Since it’s launch in 1991 the Autosport International show has grown to become one of the largest motorsport events on the calendar, attracting exhibitors across the full spectrum of motorsport, from F1 to Kart teams, along with a wide range of part suppliers, resellers and engineering firms. In recent years the show has also grown to incorporate the PistonHeads Performance Car Show, bringing with it modifiers and sports car manufacturers.
Lotus had a trio of stands at the show, with the new Lotus Racing stand, Lotus-on-Track Race Driver Club and Classic Team Lotus all located in Hall 6, and the WD-40 stand featured the Lotus Sport UK run Evora GT4 which competed in this years British GT Championship. The Lotus Renault GP R31 was also at the show, both on the Lotus Cars stand and a second car on the F1 Racing Grid display.
Lotus Commercial Director Tony Schulp and factory driver Johnny Mowlem took to the stage on Thursday to discuss the latest motorsport developments from Lotus, including the new Lotus Club GT scheme, the rebranding of Lotus Motorsport to Lotus Racing and a move to a Black and Gold colour scheme across all of their motorsport activities and developments in their new entries in Indycar, rallying and the Bullrun Racing Britcar Team.
The Lotus Racing stand was dominated by variants of the Lotus Evora, with the Evora GTE road car, Evora GT Enduro features in the Club GT introduction video, and Evora GT4 showing a snapshot of the broad spectrum of Evora race and road cars available, along with the Lotus Renault GP R31 F1 car. Along the back wall the Lotus Kart and new Twin Turbo V6 Indycar engine were also on display.
The Black and Gold colour scheme on the Evora GTE, while fantastic looking in itself, actually conspired to hide the differences between the Evora GTE and the standard road car, the colour scheme previously seen on the Evora S GP Edition blending in against the carbon fibre detailing of the revised front bumper – a shame given that for many this would be the first time they’d have seen the car and there was nothing to explain to casual onlookers what it actually was. A bolder colour such as the Yellow seen in press shots would certainly have helped.
On a more positive note however the wider stance and race inspired details gave the GTE a pleasingly more ‘pumped up’ look, particularly around the wheel arches, and should please those who felt the standard car lacked a hint of aggression.
Lotus on Track Racing Drivers Club
Located alongside the Lotus Cars stand Lotus on Track Racing Drivers Club were also present with a trio of cars from their Elise Trophy, Lotus Cup UK and Lotus Cup Europe along with the brand new Evora GTS race car which will be eligible to race in both Lotus Cup UK and Lotus Cup Europe’s new ‘V6 Cup’ class in 2012.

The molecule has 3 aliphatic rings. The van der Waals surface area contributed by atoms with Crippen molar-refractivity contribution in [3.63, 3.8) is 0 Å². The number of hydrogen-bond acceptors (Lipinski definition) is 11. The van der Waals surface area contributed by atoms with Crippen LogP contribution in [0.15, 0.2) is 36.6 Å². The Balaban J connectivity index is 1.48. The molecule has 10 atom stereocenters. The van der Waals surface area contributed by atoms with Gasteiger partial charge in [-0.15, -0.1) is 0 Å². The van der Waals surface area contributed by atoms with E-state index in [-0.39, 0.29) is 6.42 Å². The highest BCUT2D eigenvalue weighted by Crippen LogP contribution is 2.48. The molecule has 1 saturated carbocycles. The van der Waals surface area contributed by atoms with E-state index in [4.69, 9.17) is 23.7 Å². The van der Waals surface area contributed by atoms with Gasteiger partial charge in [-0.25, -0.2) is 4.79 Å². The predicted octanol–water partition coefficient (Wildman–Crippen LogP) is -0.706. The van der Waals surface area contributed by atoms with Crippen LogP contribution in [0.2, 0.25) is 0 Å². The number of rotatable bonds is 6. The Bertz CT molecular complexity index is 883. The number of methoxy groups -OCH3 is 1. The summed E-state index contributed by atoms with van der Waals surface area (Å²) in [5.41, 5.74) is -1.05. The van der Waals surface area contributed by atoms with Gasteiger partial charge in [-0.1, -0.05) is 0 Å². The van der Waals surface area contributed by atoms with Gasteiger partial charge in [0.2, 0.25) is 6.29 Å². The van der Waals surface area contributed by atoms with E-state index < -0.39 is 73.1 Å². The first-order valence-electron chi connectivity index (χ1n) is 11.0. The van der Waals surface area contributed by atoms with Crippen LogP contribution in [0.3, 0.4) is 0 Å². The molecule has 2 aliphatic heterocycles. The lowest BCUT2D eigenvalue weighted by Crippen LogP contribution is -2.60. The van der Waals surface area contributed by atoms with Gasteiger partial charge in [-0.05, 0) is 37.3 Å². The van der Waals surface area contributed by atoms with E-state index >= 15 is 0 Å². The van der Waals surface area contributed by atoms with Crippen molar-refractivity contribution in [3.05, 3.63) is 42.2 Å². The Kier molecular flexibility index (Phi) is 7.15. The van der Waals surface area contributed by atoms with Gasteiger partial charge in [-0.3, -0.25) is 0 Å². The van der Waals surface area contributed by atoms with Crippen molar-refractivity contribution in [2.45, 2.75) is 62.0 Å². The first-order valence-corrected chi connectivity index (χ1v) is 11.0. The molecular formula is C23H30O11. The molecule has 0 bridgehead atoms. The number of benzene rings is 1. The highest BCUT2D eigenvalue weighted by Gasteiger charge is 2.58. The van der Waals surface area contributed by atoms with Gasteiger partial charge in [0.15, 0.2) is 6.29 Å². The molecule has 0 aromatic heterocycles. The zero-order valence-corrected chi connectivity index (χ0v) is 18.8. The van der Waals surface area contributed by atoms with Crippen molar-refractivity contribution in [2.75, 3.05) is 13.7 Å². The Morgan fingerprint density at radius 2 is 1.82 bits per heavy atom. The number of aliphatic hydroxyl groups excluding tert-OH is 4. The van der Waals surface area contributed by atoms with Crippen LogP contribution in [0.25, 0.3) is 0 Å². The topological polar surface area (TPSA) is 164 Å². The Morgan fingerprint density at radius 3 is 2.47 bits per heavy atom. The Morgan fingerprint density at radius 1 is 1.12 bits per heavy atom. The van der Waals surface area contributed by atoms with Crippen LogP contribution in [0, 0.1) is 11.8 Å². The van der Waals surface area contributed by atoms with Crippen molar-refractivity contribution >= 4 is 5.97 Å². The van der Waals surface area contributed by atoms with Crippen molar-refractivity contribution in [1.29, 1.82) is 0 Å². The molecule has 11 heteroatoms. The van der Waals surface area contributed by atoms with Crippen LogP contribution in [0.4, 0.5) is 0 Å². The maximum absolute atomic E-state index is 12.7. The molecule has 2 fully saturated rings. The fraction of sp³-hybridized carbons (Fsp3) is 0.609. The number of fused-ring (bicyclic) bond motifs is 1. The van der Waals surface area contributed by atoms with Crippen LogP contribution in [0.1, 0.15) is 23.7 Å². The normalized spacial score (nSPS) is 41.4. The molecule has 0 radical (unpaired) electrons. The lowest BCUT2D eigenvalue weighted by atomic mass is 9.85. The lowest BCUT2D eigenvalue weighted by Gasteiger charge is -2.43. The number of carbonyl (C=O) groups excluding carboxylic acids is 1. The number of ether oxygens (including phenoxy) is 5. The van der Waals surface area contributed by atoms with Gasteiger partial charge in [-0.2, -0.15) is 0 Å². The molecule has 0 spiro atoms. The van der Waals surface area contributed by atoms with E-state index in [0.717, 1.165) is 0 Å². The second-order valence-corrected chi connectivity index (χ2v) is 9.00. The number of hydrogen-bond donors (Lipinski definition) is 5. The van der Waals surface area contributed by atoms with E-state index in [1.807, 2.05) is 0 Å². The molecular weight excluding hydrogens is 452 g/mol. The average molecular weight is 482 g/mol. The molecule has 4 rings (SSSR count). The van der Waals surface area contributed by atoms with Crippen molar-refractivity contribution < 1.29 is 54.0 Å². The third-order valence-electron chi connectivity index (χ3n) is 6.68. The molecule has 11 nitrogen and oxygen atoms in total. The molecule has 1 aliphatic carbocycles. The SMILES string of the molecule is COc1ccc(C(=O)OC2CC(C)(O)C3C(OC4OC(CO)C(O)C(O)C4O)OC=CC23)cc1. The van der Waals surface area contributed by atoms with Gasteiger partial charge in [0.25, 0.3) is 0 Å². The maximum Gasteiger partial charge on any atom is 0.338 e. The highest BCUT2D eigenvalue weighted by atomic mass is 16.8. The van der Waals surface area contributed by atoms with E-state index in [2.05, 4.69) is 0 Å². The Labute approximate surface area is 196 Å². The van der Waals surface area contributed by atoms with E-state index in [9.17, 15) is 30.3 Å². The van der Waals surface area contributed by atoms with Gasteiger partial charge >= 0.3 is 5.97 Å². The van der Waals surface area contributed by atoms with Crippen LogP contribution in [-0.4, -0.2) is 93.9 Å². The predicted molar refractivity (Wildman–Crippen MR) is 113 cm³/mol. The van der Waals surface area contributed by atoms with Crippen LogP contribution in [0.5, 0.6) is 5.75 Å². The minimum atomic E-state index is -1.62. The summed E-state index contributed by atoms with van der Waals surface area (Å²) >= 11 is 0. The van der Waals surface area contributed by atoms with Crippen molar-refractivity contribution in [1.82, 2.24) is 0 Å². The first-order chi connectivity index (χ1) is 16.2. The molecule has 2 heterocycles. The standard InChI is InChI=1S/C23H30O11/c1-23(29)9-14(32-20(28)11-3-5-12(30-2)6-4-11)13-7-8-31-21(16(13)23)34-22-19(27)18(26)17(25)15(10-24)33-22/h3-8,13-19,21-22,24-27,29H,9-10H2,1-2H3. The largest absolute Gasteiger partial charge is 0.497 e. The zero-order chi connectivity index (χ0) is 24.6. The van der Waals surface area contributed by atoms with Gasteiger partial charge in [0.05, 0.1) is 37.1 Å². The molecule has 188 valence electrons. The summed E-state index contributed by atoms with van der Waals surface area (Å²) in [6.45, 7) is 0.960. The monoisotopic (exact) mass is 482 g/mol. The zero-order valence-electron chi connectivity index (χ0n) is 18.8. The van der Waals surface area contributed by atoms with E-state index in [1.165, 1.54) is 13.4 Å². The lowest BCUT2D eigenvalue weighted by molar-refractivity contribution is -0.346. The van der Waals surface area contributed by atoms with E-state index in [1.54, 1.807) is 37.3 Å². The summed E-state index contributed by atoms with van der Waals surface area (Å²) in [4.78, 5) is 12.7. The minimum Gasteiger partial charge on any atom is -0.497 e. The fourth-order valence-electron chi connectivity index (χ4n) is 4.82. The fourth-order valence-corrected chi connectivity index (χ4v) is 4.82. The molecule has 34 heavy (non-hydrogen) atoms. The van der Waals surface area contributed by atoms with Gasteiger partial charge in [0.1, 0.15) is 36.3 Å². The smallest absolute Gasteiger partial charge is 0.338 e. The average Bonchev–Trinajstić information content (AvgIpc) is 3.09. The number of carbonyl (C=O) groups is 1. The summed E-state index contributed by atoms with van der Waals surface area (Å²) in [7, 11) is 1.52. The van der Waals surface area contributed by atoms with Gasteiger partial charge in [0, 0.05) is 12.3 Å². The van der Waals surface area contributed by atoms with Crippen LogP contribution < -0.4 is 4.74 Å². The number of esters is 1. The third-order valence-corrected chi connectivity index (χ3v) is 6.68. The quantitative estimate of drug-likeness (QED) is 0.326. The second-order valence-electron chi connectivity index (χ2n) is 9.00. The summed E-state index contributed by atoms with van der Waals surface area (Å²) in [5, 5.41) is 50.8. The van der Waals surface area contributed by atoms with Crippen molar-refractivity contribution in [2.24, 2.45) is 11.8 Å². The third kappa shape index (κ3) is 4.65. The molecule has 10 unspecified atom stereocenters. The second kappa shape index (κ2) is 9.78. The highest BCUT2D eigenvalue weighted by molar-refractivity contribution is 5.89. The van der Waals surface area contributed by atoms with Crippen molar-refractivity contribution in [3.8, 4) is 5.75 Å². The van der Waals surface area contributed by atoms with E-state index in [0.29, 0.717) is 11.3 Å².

Unlike previous race going Evoras which use a Cosworth developed, enlarged and normally aspirated version of the Toyota 2GR-FE engine, the Evora GTS is based heavily on the road going Evora S, retaining it’s supercharged 345bhp engine with the addition of a wet baffled sump and Accusump along with a range of modifications inherited from the Evora GT4.
Along with the Evora GTS, Lotus Racing are also providing a range of kits to convert road going Evoras to Evora GTN specification. Both the Evora GTS and converted Evora GTN cars will be eligible to race alongside the Evora GT4 in the new Lotus Cup UK and Lotus Cup Europe ‘V6 Cup’ class.
Classic Team Lotus
Classic Team Lotus brought along a selection of race and road cars along with their extensive range of merchandise to kick off what is sure to be a busy year as they help Lotus celebrate their 60th anniversary.
The recently restored Lotus Eleven MkII, featured in the latest Classic Team Lotus Quarterly Review, which was owned by Colin Chapman and looked stunning with it’s revitalised yellow paintwork. Alongside it was the ‘Gold Bug’ Lotus Elan 26R, complete with 50th birthday balloons as the Elan celebrates it’s golden jubilee.
Also present was the Lotus 12, a front engined F2 car and Team Lotus’s first ever single seater. This was presented atop a full-sized General Arrangement diagram, giving a look back to a time before computers dominated engineering.
Last, and by no means least, was the 1985 Lotus Renault Type 97T as driven to victory by Ayrton Senna in the Portuguese and Belgian Grand Prix’s. It was an absolute pleasure to be able to get up close and personal with one of these turbocharged monsters and really take in the details.
Around the show
Elsewhere there was a spattering of Lotus’s, with the JPS liveried Type 87 from 1981, the Type 91 which pioneered active suspension in 1982 in the classic Formula 1 area, while in the Ayrton Senna Tribute there was a Lotus-Honda Type 99T – the last Team Lotus car to win a race.
The WD-40 stand played host to the Lotus Sport UK run Evora GT4 which took a number of Class victories in the GT4 class of the British GT Championship in 2011, along with running a competition with a range of prizes including a driving day at Hethel.
From the evidence at the show it’s looking set to be a great year for Lotus Racing and their customer teams with a reinvigorated attack on all levels of motorsport.